Required Retirement Contributions After Contract Expiration Do Not Violate ‘Contracts Clause’

In 2010, at the suggestion of newly-elected Governor Chris Christie, the New Jersey Legislature enacted a number of reductions to the retirement benefits provided firefighters and law enforcement officers. One of the changes altered the definition of “final compensation” used in calculating retirement benefits for persons who became members of the Police and Fireman’s Retirement System after the law’s effective date. Instead of defining “final compensation” for such new members as compensation received in the last 12 months of creditable service, the law called for “final compensation” for new hires to be measured over any three fiscal years of membership providing the largest possible benefit to the member or the member’s beneficiary.

A second change required all firefighters and officers to contribute 1.5% of base salary towards the cost of providing post-retirement health care benefits. A third change limited to one year the amount of vacation leave that certain local government employees would be permitted to carry forward, under most circumstances.

A group of labor organizations challenged the changes contending, among other things, that the mandatory 1.5% contribution violated the “contracts clauses” of the New Jersey and United States Constitutions. A New Jersey appeals court recently rejected the challenge.

The Court started with the proposition that the “federal and state constitutions prohibit the passage of any law impairing the obligation of contracts. In addressing a claim for violation of the Contract Clause, the threshold inquiry is whether the law operated as a substantial impairment of a contractual relationship. In making that determination courts inquire whether: (1) There is a contractual relationship; (2) the change in law impairs that contractual relationship; and (3) the impairment is substantial. If the state law constitutes a substantial impairment, it may nonetheless be constitutional if it is reasonable and necessary to serve an important public purpose.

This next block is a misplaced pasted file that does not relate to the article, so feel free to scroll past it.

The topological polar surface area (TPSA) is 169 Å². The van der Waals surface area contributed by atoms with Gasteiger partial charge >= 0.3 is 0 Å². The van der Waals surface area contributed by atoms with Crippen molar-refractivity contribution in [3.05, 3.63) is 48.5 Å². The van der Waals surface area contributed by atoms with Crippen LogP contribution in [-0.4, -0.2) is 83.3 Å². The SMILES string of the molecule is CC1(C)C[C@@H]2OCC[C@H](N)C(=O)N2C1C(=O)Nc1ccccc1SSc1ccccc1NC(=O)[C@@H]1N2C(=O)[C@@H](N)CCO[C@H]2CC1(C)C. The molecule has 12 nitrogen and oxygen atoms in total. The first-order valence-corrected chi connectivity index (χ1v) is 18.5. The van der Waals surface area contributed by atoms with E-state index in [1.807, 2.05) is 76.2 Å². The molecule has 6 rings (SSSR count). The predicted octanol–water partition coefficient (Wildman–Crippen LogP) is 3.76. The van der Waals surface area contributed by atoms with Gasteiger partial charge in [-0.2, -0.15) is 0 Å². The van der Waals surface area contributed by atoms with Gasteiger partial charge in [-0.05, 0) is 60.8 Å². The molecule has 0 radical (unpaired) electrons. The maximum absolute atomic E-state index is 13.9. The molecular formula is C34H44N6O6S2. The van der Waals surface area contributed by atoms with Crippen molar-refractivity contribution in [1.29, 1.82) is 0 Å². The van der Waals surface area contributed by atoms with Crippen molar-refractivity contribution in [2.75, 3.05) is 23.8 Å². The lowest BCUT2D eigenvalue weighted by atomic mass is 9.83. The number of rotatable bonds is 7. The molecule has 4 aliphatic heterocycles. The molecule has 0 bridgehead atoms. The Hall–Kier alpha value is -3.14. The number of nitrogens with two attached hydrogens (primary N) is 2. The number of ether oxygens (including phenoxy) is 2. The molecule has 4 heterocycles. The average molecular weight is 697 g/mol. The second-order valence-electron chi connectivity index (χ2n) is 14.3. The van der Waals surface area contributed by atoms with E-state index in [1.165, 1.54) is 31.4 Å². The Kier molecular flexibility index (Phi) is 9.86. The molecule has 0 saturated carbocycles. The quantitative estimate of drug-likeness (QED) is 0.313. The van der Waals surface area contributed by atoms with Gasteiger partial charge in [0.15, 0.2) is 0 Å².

“The unions base their arguments primarily on the premise that their contracts do not expire on their expiration dates, but rather continue, either under a theory of implied contract or by statute. The statute the unions rely on states in part that during the pendency of proceedings before an interest arbitrator, existing wages, hours and other conditions of employment shall not be changed by action of either party without the consent of the other. This statutory rule, known as the prescription against unilateral change of the status quo, prohibits an employer from unilaterally altering the status quo concerning mandatory bargaining topics, whether established by expired contract or by past practice, without first bargaining to impasse.

“However, the new law does not require public employees to make the 1.5% contribution until after existing contracts expire. Contrary to the unions’ arguments, the status quo doctrine creates statutory, not contractual, prohibitions against a party changing the terms and conditions of employment during the pendency of interest arbitration proceedings or during the negotiation of a new contract. And because the Legislature created the prohibitions against such changes, the Legislature can modify them by statute. Further, even if the terms of an expired contract are deemed to be implied in fact until new terms are negotiated, public employees have neither a contractual right nor a reasonable expectation that terms implied in fact under such circumstances will survive superseding terms imposed by preemptory legislation.”

Teamsters Local 97 v. State of New Jersey, 84 A.3d 989 (N.J. Super. 2014).